The diagram is fairly complete now but I am feeling a little unhappy about the product value building block. As it stands it just seems to be influenced negatively by the product price. What positive influences does it have?
This is a very deep topic worthy of its own investigation, but for now, I think it is safe to say that product value depends on the quality of a product—if the quality is high and the price is relatively low, the value will be perceived as high. The product price itself will also depend on the product quality because you can charge more for a high-quality product.
To complete the picture, I have also added the product development capability, which affects both the product quality and the product portfolio—I will look at the details of this capability in a future blog post.
A Brief Summary (And a Little Experiment)
Phew—we have identified seven levers you can work on in order to increase your revenue and have come up with a diagram that shows how they are interconnected.
These levers are so important to building a successful business it is worth stating them again (in alphabetical order):
I have highlighted these levers in the final diagram.
To close this post and whet your appetite for my next post, let us try a little thought experiment:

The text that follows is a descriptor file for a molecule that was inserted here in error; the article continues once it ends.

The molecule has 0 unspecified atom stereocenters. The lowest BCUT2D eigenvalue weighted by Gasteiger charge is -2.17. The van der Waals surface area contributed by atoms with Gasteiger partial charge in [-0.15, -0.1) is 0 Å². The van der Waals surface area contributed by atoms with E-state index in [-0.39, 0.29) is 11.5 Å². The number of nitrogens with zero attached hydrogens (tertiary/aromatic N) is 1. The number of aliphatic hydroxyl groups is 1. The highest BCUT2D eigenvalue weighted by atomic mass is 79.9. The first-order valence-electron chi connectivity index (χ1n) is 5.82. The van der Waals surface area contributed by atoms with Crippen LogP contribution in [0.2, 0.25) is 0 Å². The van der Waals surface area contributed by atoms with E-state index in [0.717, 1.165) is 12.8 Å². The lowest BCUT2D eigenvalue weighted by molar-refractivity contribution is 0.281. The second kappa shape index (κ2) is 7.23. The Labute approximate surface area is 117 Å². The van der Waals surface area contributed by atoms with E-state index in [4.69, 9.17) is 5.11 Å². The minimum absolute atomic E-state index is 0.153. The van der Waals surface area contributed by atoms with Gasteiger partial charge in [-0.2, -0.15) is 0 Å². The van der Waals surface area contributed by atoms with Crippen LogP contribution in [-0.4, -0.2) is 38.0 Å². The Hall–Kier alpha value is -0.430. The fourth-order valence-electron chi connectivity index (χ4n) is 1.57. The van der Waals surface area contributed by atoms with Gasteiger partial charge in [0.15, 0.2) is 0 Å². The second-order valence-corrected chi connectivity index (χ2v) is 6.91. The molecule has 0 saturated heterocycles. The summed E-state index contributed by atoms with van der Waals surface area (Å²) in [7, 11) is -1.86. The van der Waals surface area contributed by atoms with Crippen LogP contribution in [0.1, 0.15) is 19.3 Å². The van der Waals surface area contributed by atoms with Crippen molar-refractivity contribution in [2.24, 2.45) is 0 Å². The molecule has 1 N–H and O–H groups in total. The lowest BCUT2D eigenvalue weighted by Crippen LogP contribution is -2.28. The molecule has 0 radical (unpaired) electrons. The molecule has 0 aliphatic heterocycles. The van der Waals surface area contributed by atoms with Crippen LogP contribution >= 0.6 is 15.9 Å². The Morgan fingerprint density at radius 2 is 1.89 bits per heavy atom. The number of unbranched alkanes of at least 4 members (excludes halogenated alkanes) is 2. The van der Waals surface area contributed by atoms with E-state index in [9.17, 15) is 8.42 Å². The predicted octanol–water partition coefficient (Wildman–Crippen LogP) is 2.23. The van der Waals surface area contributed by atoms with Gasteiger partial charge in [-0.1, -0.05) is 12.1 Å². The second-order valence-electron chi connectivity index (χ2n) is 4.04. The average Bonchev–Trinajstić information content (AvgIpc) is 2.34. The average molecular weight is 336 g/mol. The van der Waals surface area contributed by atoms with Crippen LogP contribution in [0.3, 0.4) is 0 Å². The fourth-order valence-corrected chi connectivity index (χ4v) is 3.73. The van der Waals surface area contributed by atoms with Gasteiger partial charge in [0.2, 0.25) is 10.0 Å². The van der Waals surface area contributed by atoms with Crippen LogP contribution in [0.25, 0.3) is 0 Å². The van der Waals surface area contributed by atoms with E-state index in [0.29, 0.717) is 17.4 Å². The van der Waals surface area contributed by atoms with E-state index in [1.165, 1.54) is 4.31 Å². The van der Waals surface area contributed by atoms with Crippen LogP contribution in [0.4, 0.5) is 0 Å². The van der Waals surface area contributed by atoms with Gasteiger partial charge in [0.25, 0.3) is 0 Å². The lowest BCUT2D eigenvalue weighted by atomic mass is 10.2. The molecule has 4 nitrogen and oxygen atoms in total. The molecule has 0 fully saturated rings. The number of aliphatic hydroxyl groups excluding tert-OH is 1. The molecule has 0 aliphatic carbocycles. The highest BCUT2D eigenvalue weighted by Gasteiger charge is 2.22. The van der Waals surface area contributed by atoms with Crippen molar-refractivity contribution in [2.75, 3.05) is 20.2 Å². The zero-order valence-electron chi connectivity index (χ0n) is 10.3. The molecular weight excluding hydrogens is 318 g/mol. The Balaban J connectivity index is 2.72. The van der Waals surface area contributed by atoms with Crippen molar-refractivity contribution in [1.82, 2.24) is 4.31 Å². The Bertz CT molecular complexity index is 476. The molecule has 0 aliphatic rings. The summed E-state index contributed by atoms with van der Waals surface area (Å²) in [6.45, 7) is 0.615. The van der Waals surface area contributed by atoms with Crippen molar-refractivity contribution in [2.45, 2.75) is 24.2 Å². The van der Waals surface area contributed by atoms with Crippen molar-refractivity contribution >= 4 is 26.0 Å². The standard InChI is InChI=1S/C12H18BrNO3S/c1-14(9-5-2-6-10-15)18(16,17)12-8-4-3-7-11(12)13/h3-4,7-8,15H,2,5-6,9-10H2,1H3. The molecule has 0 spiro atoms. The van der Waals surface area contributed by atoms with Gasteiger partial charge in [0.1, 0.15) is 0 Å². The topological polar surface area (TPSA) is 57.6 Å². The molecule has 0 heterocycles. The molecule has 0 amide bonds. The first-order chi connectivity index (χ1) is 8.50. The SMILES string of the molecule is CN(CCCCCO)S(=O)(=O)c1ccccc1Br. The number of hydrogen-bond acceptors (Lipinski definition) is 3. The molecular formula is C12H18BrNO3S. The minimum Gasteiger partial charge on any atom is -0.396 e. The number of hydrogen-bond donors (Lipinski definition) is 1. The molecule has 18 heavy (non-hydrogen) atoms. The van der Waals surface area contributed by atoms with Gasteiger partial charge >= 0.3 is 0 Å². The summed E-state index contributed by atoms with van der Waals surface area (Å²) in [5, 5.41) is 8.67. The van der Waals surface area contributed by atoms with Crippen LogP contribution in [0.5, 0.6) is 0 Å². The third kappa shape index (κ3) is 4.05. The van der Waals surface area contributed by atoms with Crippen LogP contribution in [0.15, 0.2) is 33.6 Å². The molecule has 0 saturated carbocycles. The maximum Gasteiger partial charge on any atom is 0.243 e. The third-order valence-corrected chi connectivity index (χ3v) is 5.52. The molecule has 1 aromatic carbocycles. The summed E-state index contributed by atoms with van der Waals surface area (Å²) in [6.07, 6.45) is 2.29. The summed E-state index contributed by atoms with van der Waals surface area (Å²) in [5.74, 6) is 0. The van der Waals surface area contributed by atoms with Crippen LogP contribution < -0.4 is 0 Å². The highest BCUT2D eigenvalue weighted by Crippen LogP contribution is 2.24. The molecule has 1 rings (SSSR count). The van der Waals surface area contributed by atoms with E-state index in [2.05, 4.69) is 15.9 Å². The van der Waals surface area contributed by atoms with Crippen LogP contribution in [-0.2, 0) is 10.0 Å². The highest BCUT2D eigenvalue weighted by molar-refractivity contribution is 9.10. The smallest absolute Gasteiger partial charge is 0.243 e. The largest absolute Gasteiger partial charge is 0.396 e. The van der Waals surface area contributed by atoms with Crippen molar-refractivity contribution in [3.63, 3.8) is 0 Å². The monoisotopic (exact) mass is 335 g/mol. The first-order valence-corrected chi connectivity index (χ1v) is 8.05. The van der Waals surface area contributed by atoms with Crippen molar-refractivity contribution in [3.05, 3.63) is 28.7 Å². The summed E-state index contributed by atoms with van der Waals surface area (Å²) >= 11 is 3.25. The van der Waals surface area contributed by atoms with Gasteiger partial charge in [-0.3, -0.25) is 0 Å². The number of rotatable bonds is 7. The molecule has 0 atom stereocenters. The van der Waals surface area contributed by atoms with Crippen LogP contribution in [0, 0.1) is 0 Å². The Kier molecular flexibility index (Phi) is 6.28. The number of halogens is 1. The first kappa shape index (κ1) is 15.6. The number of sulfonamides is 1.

Say your business already has 10 customers and you decide to start a referral marketing program, asking your customers to recommend your product to their friends and clients. Assume each of your customers recommends you to 1 of their contacts per month, and you manage to win only 5% of these customers.
How many customers would you have after 5 years (i.e. in 60 months)?
You can find the answer in the graph below. Did you guess that figure? Is not it amazing?
We will look into the underlying model over the next couple of blog posts—meanwhile, please do experiment with different settings and ponder these questions:
How high does the contact rate have to be to reach market saturation?
What does the resulting S-shaped curve remind you of?
Is there anything you could do to achieve that kind of effect for your company?
In my next blog post, I will examine the first two levers—the market size and the customer acquisition rate—in more detail. I look forward to having you back then.